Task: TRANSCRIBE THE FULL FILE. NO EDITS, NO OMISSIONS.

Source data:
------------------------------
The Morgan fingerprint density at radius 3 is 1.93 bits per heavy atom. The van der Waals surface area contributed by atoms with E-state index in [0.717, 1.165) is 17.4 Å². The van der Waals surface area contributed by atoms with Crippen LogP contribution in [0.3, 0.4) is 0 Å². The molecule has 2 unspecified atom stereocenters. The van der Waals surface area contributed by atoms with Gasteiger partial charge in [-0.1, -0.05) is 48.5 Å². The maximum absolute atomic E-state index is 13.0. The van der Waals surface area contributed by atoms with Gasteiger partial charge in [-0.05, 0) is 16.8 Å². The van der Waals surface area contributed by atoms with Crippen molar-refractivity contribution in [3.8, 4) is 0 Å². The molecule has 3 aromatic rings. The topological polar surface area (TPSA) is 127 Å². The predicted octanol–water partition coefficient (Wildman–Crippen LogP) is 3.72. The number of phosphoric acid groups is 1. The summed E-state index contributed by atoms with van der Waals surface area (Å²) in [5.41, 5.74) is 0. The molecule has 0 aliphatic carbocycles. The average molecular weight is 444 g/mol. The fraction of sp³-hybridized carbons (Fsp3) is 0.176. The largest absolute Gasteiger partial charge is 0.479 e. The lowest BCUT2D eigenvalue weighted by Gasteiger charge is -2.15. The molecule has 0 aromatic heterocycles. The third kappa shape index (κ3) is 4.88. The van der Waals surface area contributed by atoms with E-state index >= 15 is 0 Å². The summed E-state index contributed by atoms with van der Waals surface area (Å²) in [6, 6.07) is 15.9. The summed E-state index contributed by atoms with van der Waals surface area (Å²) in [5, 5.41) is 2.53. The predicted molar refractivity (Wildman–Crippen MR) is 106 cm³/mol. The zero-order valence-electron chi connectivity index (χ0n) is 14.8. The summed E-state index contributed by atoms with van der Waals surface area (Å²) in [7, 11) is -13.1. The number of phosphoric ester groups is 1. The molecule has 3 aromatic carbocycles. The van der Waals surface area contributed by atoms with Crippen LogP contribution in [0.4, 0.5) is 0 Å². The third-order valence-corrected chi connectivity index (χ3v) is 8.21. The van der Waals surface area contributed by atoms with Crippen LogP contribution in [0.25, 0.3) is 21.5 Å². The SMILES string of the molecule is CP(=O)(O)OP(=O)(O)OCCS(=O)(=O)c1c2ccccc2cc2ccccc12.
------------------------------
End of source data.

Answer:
The Morgan fingerprint density at radius 3 is 1.93 bits per heavy atom. The van der Waals surface area contributed by atoms with E-state index in [0.717, 1.165) is 17.4 Å². The van der Waals surface area contributed by atoms with Crippen LogP contribution in [0.3, 0.4) is 0 Å². The molecule has 2 unspecified atom stereocenters. The van der Waals surface area contributed by atoms with Gasteiger partial charge in [-0.1, -0.05) is 48.5 Å². The maximum absolute atomic E-state index is 13.0. The van der Waals surface area contributed by atoms with Gasteiger partial charge in [-0.05, 0) is 16.8 Å². The van der Waals surface area contributed by atoms with Crippen molar-refractivity contribution in [3.8, 4) is 0 Å². The molecule has 3 aromatic rings. The topological polar surface area (TPSA) is 127 Å². The predicted octanol–water partition coefficient (Wildman–Crippen LogP) is 3.72. The number of phosphoric acid groups is 1. The summed E-state index contributed by atoms with van der Waals surface area (Å²) in [5.41, 5.74) is 0. The molecule has 0 aliphatic carbocycles. The average molecular weight is 444 g/mol. The fraction of sp³-hybridized carbons (Fsp3) is 0.176. The largest absolute Gasteiger partial charge is 0.479 e. The lowest BCUT2D eigenvalue weighted by Gasteiger charge is -2.15. The molecule has 0 aromatic heterocycles. The third kappa shape index (κ3) is 4.88. The van der Waals surface area contributed by atoms with E-state index >= 15 is 0 Å². The summed E-state index contributed by atoms with van der Waals surface area (Å²) in [6, 6.07) is 15.9. The summed E-state index contributed by atoms with van der Waals surface area (Å²) in [5, 5.41) is 2.53. The predicted molar refractivity (Wildman–Crippen MR) is 106 cm³/mol. The zero-order valence-electron chi connectivity index (χ0n) is 14.8. The summed E-state index contributed by atoms with van der Waals surface area (Å²) in [7, 11) is -13.1. The number of phosphoric ester groups is 1. The molecule has 3 aromatic carbocycles. The van der Waals surface area contributed by atoms with Crippen LogP contribution in [0.4, 0.5) is 0 Å². The third-order valence-corrected chi connectivity index (χ3v) is 8.21. The van der Waals surface area contributed by atoms with Crippen LogP contribution in [0.25, 0.3) is 21.5 Å². The SMILES string of the molecule is CP(=O)(O)OP(=O)(O)OCCS(=O)(=O)c1c2ccccc2cc2ccccc12.